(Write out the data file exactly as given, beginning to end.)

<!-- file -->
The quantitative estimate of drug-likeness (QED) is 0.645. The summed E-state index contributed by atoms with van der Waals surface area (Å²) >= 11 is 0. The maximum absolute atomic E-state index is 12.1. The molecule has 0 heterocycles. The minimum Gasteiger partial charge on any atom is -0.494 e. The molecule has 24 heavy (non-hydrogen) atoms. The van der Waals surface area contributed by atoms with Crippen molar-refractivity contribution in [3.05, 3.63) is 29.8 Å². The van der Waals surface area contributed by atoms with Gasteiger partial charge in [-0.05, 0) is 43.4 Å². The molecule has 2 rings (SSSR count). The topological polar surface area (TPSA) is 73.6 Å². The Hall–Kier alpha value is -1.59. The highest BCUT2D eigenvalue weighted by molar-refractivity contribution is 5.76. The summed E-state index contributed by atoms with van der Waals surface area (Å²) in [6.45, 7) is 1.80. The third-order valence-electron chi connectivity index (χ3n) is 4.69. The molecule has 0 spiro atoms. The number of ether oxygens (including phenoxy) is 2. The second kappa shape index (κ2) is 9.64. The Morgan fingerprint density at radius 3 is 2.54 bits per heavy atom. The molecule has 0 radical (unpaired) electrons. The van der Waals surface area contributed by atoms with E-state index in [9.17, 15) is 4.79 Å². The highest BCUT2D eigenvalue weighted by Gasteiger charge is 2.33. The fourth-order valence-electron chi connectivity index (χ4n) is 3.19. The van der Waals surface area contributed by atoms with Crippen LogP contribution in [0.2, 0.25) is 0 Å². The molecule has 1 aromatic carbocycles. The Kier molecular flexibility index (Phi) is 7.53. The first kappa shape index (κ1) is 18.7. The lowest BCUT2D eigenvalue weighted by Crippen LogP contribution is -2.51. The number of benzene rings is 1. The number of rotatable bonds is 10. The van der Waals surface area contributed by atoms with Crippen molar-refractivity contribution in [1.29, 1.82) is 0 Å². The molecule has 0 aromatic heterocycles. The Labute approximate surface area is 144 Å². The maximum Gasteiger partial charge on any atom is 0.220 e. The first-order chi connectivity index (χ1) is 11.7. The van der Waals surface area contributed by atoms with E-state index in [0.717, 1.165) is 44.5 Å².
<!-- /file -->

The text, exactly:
The quantitative estimate of drug-likeness (QED) is 0.645. The summed E-state index contributed by atoms with van der Waals surface area (Å²) >= 11 is 0. The maximum absolute atomic E-state index is 12.1. The molecule has 0 heterocycles. The minimum Gasteiger partial charge on any atom is -0.494 e. The molecule has 24 heavy (non-hydrogen) atoms. The van der Waals surface area contributed by atoms with Crippen molar-refractivity contribution in [3.05, 3.63) is 29.8 Å². The van der Waals surface area contributed by atoms with Gasteiger partial charge in [-0.05, 0) is 43.4 Å². The molecule has 2 rings (SSSR count). The topological polar surface area (TPSA) is 73.6 Å². The Hall–Kier alpha value is -1.59. The highest BCUT2D eigenvalue weighted by molar-refractivity contribution is 5.76. The summed E-state index contributed by atoms with van der Waals surface area (Å²) in [6.45, 7) is 1.80. The third-order valence-electron chi connectivity index (χ3n) is 4.69. The molecule has 0 spiro atoms. The number of ether oxygens (including phenoxy) is 2. The second kappa shape index (κ2) is 9.64. The Morgan fingerprint density at radius 3 is 2.54 bits per heavy atom. The molecule has 0 radical (unpaired) electrons. The van der Waals surface area contributed by atoms with E-state index in [9.17, 15) is 4.79 Å². The highest BCUT2D eigenvalue weighted by Gasteiger charge is 2.33. The fourth-order valence-electron chi connectivity index (χ4n) is 3.19. The van der Waals surface area contributed by atoms with Crippen LogP contribution in [0.2, 0.25) is 0 Å². The molecule has 1 aromatic carbocycles. The Kier molecular flexibility index (Phi) is 7.53. The first kappa shape index (κ1) is 18.7. The lowest BCUT2D eigenvalue weighted by Crippen LogP contribution is -2.51. The number of benzene rings is 1. The number of rotatable bonds is 10. The van der Waals surface area contributed by atoms with Crippen molar-refractivity contribution in [1.29, 1.82) is 0 Å². The molecule has 0 aromatic heterocycles. The Labute approximate surface area is 144 Å². The maximum Gasteiger partial charge on any atom is 0.220 e. The first-order chi connectivity index (χ1) is 11.7. The van der Waals surface area contributed by atoms with E-state index in [0.717, 1.165) is 44.5 Å².